If you would like to see an example of Scope 1, 2, and 3 carbon emissions created in the brewing of beer, take a look at New Belgium Brewing Company's graphic representation of their GHG emissions.
We may consider that any currency, be it the US Dollar or any other, is not inherently "good" or "bad". It is simply a mechanism by which the market accepts and unifies around a means of trade. We may consider the sheer mechanism of CO2e measurement in a similar way. It is a mechanism which the world at large accepts as the unified measurement of greenhouse emissions from virtually any activity from lighting a baseball field to burning off a wheat field. CO2e is so able to be empirically measured, we can even go as far as discerning the difference in emissions from burning the wheat straw residue vs rice straw residue:
|Emission factor (g/kg)|
|Wheat straw||7.37± 2.72||156±22||45|
|Defalt emission ratio|
The versatility of CO2e is that it can be a universal mechanism of measurement which may be applied to help us avoid The Tragedy of the Commons, and furthermore which may be used to eliminate the market biasing effect of subsidies. For example, imagine that, in attempting to avoid The Tragedy of the Commons, a government would like to tax the negative impact of emissions from antiquated power generation operations and use the funds to research alternative fuels.
Without measuring CO2e, the government in question could attempt to modify behavior in a few different ways, all of which are somewhat removed from the actual goal of reducing damaging emissions:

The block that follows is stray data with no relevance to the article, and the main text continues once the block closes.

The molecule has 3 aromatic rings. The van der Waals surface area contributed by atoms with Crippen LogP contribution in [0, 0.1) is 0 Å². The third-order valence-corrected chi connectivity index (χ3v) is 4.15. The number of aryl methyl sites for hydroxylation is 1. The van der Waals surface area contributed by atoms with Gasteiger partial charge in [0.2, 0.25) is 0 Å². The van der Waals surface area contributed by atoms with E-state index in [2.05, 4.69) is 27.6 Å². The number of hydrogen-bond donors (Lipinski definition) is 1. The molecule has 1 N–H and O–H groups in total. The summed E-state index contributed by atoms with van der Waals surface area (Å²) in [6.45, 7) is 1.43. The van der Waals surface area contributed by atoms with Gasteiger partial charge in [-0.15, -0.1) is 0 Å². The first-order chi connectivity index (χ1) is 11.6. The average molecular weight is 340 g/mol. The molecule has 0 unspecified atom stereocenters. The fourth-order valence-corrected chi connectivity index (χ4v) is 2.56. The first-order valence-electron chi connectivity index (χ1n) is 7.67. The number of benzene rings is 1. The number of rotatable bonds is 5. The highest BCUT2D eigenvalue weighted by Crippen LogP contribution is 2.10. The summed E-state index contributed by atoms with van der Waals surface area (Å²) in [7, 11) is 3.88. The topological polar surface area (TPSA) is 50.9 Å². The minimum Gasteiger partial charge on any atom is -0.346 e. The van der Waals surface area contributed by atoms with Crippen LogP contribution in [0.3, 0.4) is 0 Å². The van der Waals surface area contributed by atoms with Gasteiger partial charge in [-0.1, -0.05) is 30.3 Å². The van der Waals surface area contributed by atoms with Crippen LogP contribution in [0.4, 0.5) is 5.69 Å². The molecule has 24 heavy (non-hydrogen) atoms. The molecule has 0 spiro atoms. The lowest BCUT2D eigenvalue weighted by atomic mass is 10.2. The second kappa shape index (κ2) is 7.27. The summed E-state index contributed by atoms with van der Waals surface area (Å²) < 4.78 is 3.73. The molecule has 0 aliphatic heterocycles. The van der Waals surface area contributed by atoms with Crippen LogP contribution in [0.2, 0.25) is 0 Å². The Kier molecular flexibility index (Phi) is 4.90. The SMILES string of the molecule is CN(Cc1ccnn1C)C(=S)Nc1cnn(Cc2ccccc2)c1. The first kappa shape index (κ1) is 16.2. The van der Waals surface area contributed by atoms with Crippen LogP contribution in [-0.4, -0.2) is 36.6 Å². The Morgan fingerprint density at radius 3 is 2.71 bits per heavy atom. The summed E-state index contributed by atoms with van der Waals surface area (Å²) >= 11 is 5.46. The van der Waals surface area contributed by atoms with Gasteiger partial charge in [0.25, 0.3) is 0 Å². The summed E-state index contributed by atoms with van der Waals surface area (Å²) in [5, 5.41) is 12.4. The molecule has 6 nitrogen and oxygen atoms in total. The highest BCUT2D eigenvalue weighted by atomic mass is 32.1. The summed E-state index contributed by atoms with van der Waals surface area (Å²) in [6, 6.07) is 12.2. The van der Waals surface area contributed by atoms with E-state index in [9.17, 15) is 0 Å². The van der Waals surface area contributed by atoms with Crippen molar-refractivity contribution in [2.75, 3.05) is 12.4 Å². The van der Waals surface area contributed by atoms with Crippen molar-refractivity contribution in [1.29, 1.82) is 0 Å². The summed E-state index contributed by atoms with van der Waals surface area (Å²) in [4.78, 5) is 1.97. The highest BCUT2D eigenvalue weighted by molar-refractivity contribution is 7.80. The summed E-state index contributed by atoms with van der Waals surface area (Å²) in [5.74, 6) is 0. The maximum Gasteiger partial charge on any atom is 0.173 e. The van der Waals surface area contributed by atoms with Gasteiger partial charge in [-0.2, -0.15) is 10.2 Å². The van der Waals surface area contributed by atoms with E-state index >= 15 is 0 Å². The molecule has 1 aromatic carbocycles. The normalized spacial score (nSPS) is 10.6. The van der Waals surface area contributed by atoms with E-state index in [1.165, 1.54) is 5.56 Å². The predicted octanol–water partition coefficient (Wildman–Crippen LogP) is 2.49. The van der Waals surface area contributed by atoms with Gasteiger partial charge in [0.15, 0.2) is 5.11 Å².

- Tax on a per-site basis. This is flawed in that a power company could have a shuttered facility which is in no way contributing to the negative impact of carbon emissions. Furthermore, the emissions of the restricted class of plants could be drastically different, yet they would all be taxed in the same way.
- Tax the revenue of the site. This approach is difficult in that the accounting can be quite complex, and therefore prone to loopholes.
- Subsidize clean energy. This may sound appealing, but consider that these subsidies are reducing price signals in the market, and therefore distorting market balance. This would also not deter a profitable company with antiquated plants from continuing their operations.
- ... and so on
Taxing CO2e emissions directly, on the other hand, would be considered a Pigovian tax, so named for British economist, Arthur. C. Pigou. Pigovian taxes are defined by the shared trait that they are designed to mitigate "negative externalities" (such as overgrazing, or greenhouse gas emissions) with the application of taxes specifically valued to offset the negative impacts. If you think back to The Tragedy of the Commons, it is an almost perfect parable of negative externalities: an activity where individual use of a shared resource is of detriment to others. In their purest form, we may think of Pigovian taxes as not artificially choosing "winners or losers" as subsidies may, but simply acting as an unbiased, unemotional accountant. These taxes essentially say, "You can build whatever kind of powerplant you prefer, but you will pay your share of any damage to shared resources."
The classic issue with Pigovian taxes is the valuation of the negative externality, essentially placing value on the erosion of a shared resource which is already difficult to valuate. For example, imagine placing a value on the shared visual damage wrought by a new residential development in a picturesque area, or the Pigovian price tag of a kilogram of carbon emissions. These are not easy determinations, but they may indeed change the landscape of daily life in the coming decades.
Professor Robert H. Frank, of Cornell University, wrote an excellent, short explanation of Pigovian taxes and mutual benefit for The New York Times.